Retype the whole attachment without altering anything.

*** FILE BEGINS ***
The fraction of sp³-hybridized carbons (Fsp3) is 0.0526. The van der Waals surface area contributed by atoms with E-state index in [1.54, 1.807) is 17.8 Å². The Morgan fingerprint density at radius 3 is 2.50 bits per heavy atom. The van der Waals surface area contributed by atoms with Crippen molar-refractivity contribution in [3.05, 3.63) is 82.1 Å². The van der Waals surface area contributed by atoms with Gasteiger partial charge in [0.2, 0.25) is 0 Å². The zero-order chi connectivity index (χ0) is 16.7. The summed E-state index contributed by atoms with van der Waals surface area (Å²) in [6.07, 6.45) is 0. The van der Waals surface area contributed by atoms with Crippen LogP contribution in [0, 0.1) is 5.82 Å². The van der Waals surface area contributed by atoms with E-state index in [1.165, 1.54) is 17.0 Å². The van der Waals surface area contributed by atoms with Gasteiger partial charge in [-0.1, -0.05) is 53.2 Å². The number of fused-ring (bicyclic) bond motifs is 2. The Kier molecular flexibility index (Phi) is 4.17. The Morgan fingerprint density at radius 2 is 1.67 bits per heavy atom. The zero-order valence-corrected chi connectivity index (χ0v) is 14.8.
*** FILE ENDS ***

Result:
The fraction of sp³-hybridized carbons (Fsp3) is 0.0526. The van der Waals surface area contributed by atoms with E-state index in [1.54, 1.807) is 17.8 Å². The Morgan fingerprint density at radius 3 is 2.50 bits per heavy atom. The van der Waals surface area contributed by atoms with Crippen molar-refractivity contribution in [3.05, 3.63) is 82.1 Å². The van der Waals surface area contributed by atoms with Gasteiger partial charge in [0.2, 0.25) is 0 Å². The zero-order chi connectivity index (χ0) is 16.7. The summed E-state index contributed by atoms with van der Waals surface area (Å²) in [6.07, 6.45) is 0. The van der Waals surface area contributed by atoms with Crippen LogP contribution in [0, 0.1) is 5.82 Å². The van der Waals surface area contributed by atoms with E-state index in [1.165, 1.54) is 17.0 Å². The van der Waals surface area contributed by atoms with Gasteiger partial charge in [-0.1, -0.05) is 53.2 Å². The number of fused-ring (bicyclic) bond motifs is 2. The Kier molecular flexibility index (Phi) is 4.17. The Morgan fingerprint density at radius 2 is 1.67 bits per heavy atom. The zero-order valence-corrected chi connectivity index (χ0v) is 14.8.